2. Section 1B1.2(b) directs the court, once it has determined the applicable guideline (i.e., the applicable guideline section from Chapter Two) under §1B1.2(a) to determine any applicable specific offense characteristics (under that guideline), and any other applicable sentencing factors pursuant to the relevant conduct definition in §1B1.3. Where there is more than one base offense level within a particular guideline, the determination of the applicable base offense level is treated in the same manner as a determination of a specific offense characteristic. Accordingly, the "relevant conduct" criteria of §1B1.3 are to be used, unless conviction under a specific statute is expressly required.

3. Subsections (c) and (d) address circumstances in which the provisions of Chapter Three, Part D (Multiple Counts) are to be applied although there may be only one count of conviction. Subsection (c) provides that in the case of a stipulation to the commission of additional offense(s), the guidelines are to be applied as if the defendant had been convicted of an additional count for each of the offenses stipulated. For example, if the defendant is convicted of one count of robbery but, as part of a plea agreement, admits to having committed two additional robberies, the guidelines are to be applied as if the defendant had been convicted of three counts of robbery. Subsection (d) provides that a conviction on a conspiracy count charging conspiracy to commit more than one offense is treated as if the defendant had been convicted of a separate conspiracy count for each offense that he conspired to commit. For example, where a conviction on a single count of conspiracy establishes that the defendant conspired to commit three robberies, the guidelines are to be applied as if the defendant had been convicted on one count of conspiracy to commit the first robbery, one count of conspiracy to commit the second robbery, and one count of conspiracy to commit the third robbery.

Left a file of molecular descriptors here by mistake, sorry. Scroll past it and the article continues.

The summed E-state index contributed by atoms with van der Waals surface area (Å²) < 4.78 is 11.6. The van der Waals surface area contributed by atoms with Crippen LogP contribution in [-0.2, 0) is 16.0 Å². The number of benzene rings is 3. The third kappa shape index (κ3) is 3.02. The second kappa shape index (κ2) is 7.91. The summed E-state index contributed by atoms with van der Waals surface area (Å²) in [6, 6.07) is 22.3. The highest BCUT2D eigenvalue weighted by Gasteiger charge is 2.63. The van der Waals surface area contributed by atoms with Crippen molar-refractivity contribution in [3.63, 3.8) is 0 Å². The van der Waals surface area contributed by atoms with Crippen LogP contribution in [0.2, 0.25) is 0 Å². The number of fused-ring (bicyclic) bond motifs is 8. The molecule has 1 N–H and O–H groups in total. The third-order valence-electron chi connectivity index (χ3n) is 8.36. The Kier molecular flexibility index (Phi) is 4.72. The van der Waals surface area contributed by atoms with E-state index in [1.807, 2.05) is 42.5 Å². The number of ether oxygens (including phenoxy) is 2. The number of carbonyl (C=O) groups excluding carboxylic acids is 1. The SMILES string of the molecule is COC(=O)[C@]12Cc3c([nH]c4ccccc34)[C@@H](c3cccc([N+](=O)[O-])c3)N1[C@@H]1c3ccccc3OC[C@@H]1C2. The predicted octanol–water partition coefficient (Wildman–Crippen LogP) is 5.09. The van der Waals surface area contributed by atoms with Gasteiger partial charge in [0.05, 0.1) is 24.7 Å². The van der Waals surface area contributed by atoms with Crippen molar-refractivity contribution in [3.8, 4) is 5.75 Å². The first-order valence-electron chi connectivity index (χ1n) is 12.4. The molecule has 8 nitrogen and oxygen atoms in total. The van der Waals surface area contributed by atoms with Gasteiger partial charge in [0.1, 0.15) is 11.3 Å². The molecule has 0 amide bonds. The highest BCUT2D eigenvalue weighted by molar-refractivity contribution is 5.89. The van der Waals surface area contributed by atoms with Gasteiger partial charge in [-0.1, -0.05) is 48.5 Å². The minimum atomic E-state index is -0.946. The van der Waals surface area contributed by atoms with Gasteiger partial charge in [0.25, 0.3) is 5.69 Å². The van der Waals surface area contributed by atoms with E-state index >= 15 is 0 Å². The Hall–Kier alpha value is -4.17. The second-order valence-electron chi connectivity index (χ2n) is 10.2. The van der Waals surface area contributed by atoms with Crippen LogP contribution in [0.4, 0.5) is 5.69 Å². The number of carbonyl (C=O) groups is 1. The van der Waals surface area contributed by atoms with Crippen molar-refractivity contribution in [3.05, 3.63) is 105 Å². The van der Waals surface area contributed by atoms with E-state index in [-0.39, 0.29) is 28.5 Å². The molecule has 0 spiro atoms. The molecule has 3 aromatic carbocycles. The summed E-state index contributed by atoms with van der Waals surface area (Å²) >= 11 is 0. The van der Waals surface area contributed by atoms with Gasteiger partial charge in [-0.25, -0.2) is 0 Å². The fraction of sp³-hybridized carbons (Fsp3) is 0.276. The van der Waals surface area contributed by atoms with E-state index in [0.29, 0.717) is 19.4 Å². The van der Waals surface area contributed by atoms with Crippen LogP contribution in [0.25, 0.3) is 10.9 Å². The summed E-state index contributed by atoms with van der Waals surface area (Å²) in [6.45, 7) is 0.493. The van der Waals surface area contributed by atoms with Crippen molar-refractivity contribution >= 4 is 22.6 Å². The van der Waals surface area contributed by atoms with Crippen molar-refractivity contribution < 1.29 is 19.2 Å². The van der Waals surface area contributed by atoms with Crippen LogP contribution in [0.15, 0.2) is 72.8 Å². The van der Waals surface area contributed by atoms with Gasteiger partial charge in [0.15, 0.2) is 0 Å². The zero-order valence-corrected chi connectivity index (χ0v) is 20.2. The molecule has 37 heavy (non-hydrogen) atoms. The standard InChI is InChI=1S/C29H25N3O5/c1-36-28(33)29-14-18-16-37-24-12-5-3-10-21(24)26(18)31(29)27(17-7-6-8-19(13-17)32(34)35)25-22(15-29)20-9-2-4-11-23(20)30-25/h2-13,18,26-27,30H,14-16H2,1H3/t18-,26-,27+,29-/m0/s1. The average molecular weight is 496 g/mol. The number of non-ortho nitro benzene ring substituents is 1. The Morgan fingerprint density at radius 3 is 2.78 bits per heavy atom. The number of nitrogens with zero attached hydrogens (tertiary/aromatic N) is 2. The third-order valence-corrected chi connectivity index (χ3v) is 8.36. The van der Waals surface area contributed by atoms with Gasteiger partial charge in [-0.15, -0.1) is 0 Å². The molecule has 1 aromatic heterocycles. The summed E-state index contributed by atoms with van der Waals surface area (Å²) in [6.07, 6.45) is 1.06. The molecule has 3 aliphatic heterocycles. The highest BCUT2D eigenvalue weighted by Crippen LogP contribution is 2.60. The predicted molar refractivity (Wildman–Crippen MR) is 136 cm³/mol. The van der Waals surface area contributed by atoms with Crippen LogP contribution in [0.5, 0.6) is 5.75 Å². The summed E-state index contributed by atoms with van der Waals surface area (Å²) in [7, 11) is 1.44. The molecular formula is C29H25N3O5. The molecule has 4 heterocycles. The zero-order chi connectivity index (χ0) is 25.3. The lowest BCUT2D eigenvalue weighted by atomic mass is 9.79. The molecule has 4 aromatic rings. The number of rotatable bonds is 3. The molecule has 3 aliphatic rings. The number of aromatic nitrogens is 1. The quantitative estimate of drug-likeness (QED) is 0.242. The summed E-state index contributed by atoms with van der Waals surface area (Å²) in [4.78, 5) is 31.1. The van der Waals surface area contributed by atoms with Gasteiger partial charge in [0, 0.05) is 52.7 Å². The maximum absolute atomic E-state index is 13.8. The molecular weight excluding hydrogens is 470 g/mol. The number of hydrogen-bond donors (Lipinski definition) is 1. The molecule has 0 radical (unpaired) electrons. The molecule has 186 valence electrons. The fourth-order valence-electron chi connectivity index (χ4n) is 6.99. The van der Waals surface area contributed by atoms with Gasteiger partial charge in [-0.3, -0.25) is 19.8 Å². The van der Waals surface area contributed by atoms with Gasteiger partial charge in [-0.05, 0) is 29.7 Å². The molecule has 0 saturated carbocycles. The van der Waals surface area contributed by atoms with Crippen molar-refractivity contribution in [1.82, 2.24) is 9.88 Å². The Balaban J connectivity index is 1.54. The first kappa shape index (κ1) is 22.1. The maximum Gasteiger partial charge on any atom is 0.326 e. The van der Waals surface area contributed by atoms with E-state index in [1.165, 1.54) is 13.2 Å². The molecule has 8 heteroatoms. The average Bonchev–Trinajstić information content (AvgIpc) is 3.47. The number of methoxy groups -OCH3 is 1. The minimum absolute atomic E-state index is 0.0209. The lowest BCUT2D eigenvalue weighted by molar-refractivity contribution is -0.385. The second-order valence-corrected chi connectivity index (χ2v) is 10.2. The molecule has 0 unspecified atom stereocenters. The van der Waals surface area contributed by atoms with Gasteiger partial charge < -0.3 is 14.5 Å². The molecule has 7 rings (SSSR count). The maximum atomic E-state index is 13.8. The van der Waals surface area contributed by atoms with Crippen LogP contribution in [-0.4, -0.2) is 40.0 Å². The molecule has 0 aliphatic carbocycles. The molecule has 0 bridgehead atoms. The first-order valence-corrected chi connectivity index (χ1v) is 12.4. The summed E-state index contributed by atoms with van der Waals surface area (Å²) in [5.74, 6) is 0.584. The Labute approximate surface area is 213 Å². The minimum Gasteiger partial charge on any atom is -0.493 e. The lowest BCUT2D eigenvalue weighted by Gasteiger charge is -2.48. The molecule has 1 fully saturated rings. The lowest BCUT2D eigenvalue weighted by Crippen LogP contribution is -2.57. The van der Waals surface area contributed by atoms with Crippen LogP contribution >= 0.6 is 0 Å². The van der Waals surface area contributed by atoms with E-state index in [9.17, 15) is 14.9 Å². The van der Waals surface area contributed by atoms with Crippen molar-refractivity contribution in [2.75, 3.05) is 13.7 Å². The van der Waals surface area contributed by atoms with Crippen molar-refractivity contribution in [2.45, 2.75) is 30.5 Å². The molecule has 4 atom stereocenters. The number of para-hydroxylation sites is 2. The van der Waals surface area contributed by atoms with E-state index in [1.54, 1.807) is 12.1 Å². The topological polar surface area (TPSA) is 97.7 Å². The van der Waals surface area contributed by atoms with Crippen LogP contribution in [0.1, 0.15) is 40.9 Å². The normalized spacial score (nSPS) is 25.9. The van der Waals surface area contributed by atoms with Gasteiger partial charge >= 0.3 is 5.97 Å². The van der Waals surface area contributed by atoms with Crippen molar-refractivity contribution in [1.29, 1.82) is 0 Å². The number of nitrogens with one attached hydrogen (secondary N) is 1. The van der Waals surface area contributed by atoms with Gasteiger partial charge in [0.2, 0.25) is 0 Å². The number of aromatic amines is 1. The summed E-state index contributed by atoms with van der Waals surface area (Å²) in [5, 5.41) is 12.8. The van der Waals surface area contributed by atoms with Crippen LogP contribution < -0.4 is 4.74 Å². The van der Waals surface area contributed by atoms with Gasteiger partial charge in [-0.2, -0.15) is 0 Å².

4. Particular care must be taken in applying subsection (d) because there are cases in which the verdict or plea does not establish which offense(s) was the object of the conspiracy. In such cases, subsection (d) should only be applied with respect to an object offense alleged in the conspiracy count if the court, were it sitting as a trier of fact, would convict the defendant of conspiring to commit that object offense. Note, however, if the object offenses specified in the conspiracy count would be grouped together under §3D1.2(d) (e.g., a conspiracy to steal three government checks) it is not necessary to engage in the foregoing analysis, because §1B1.3(a)(2) governs consideration of the defendant’s conduct.

Historical Note: Effective November 1, 1987. Amended effective January 15, 1988 (see Appendix C, amendment 2); November 1, 1989 (see Appendix C, amendments 73-75 and 303); November 1, 1991 (see Appendix C, amendment 434); November 1, 1992 (see Appendix C, amendment 438); November 1, 2000 (see Appendix C, amendment 591); November 1, 2001 (see Appendix C, amendments 613 and 617).